Uncommited and lacking loyalty - again

Nov 24 2002 by Brian Amble Print This Article

There's more bad news about the state of relations between Britain’s employers and their workforces. Another piece of research - the fifth in less than three months - confirms that a gulf of trust often exists between the two. This time, market researchers Taylor Nelson Sofres (TNS) found that 40 per cent of the UK's employees describe themselves as "uncommitted" to their employers, even though although 60 per cent say that they are "committed to their career."

The Global Employee Commitment Report 2002 from market researchers Taylor Nelson Sofres (TNS), surveyed 20,000 employees in 33 countries and found that globally, more than a third of the world’s companies are failing to get the most out of their employees.

The findings correlates closely with other research and confirms yet again that Britain's bosses have a significant problem on their hands if they want to win the respect and trust of their employees. But although less than half of UK workers (49 per cent) feel any loyalty at all to the company that they work for, the picture is even worse in Japan, Korea and Bulgaria. Fifty nine per cent of employees in Japan, 58 per cent in Bulgaria and 55 per cent in Korea were uncommitted to both the work they do and the company they work for.

In contrast, employers in Israel and Norway have something to shout about. Fifty nine per cent of Israeli and 57 per cent of Norwegian employees feel committed to both their careers and the organisations they work for.

Highlighting the very real progress that many large organisations are making in improving working conditions for their staff, employees from multi-national companies expressed the highest levels of commitment in their organisations and jobs, while those working for harder-pressed small companies showed the lowest levels of commitment.

As far as the UK is concerned, the TNS research is just the latest in a spate of reports that paint a depressing picture of UK PLC. Mercer Human Resource Consulting's 'Britain at Work Survey' found that fewer than 4 in 10 trust their management, and less than half believe their organisation is well managed.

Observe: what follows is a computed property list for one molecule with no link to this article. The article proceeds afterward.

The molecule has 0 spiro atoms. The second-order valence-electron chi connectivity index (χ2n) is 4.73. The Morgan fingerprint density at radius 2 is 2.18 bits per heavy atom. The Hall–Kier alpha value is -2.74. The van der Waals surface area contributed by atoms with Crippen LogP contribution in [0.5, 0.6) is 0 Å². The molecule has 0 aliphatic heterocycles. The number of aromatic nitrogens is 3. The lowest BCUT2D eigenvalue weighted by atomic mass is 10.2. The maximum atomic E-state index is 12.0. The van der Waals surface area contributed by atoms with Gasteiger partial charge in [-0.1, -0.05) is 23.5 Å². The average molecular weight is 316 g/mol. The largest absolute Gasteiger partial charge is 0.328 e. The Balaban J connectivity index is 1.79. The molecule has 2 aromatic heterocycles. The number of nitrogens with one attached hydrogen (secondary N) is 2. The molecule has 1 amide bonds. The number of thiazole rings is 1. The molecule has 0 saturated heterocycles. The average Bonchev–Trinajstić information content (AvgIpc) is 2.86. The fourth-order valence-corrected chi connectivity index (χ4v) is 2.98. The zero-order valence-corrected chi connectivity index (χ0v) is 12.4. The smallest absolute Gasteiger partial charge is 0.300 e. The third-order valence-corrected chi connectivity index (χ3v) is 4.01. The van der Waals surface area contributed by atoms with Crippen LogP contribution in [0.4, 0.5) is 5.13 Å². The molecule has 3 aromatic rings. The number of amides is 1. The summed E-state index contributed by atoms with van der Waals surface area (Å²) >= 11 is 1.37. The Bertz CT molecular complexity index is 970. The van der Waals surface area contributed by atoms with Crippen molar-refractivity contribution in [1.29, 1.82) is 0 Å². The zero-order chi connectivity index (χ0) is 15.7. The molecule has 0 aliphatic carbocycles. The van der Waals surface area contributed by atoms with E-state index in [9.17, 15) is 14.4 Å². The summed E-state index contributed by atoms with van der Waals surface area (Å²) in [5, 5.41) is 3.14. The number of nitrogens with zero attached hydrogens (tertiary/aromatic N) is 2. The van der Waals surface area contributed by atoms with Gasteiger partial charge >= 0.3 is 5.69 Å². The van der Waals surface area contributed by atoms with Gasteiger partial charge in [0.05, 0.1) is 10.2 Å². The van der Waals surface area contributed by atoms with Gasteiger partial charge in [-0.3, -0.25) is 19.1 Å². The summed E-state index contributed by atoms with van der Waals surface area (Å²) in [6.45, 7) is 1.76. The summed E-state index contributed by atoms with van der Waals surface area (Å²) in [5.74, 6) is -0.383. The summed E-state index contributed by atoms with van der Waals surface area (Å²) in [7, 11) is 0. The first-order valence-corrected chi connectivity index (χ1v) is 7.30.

In September, Ceridian Centrefile, the HR and payroll consultancy, and Human Resources magazine, found that nearly half of employees didn't fully trust their employer and almost the same amount again say that they never feel fully appreciated at work. International Survey Research (ISR) recorded similar results with only 59 per cent claiming that they were loyal to their employers compared to the staunchly loyal Brazilians at 79 per cent. Then in October, a survey by recruitment group Reed found that 45 per cent of workers felt that their trust in bosses has fallen over the last year. The figure among managers was even higher at 61 per cent.

According to the TNS poll, the most committed employees in the UK and world-wide are found in education. The least committed work in manufacturing and transport, a fact that reflects the pay, pension and job security issues that have arisen over the past few months.

Splitting employees into different categories, the report uses the TNS Employee score method which measures a range of employee drives and opinions. The four categories of employee are Ambassador, Career Oriented, Company Oriented and Uncommitted.

Ambassadors are assets and speak well of a company and are enthusiastic about work; Career Oriented employees are productive but career led; Company Oriented staff promote the company but don’t care about the work they do, while Uncommitted employees are exactly that: uncommitted.

One positive note to the survey is that the UK employee population is made up of 44 per cent Ambassadors. But conversely, 34 per cent are Uncommitted, while Career Oriented make up 16 per cent and Company Oriented just 6 per cent.

As Dr.Jan Hofmeyr from TNS points out, “by measuring commitment, rather than satisfaction, companies can gauge whether employee values and goals are aligned with work and organisational values and whether needs of both parties are being met.”

Wise words, and ones that UK companies – particularly smaller ones – would do well to take on board.

What can UK PLC do about this? Des Dearlove has some thoughts.

A summary of the report can be downloaded from www.tnsofres.com/gec2002

For more information Mica Quinn, International PR Manager, Taylor Nelson Sofres on: +44 (0) 20 8967 4787 or email :[email protected]